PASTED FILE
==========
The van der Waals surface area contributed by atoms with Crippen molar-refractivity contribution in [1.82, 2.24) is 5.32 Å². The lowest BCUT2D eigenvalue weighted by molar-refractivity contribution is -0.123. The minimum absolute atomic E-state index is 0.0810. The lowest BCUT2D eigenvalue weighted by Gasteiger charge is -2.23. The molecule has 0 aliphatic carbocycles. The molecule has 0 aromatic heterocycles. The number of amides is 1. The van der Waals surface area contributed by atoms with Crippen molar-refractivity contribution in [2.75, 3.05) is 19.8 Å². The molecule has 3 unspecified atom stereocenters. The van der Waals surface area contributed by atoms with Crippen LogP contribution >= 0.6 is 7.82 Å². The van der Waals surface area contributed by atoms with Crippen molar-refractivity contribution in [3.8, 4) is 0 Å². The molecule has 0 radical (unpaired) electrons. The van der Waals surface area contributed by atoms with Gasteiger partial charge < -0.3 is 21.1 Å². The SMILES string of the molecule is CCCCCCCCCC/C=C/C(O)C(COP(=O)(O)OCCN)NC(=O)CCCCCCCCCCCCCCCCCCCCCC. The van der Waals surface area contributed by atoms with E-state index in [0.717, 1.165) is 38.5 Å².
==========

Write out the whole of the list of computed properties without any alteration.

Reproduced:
The van der Waals surface area contributed by atoms with Crippen molar-refractivity contribution in [1.82, 2.24) is 5.32 Å². The lowest BCUT2D eigenvalue weighted by molar-refractivity contribution is -0.123. The minimum absolute atomic E-state index is 0.0810. The lowest BCUT2D eigenvalue weighted by Gasteiger charge is -2.23. The molecule has 0 aliphatic carbocycles. The molecule has 0 aromatic heterocycles. The number of amides is 1. The van der Waals surface area contributed by atoms with Crippen molar-refractivity contribution in [2.75, 3.05) is 19.8 Å². The molecule has 3 unspecified atom stereocenters. The van der Waals surface area contributed by atoms with Crippen LogP contribution >= 0.6 is 7.82 Å². The van der Waals surface area contributed by atoms with Crippen molar-refractivity contribution in [3.8, 4) is 0 Å². The molecule has 0 radical (unpaired) electrons. The van der Waals surface area contributed by atoms with Gasteiger partial charge < -0.3 is 21.1 Å². The SMILES string of the molecule is CCCCCCCCCC/C=C/C(O)C(COP(=O)(O)OCCN)NC(=O)CCCCCCCCCCCCCCCCCCCCCC. The van der Waals surface area contributed by atoms with E-state index in [0.717, 1.165) is 38.5 Å².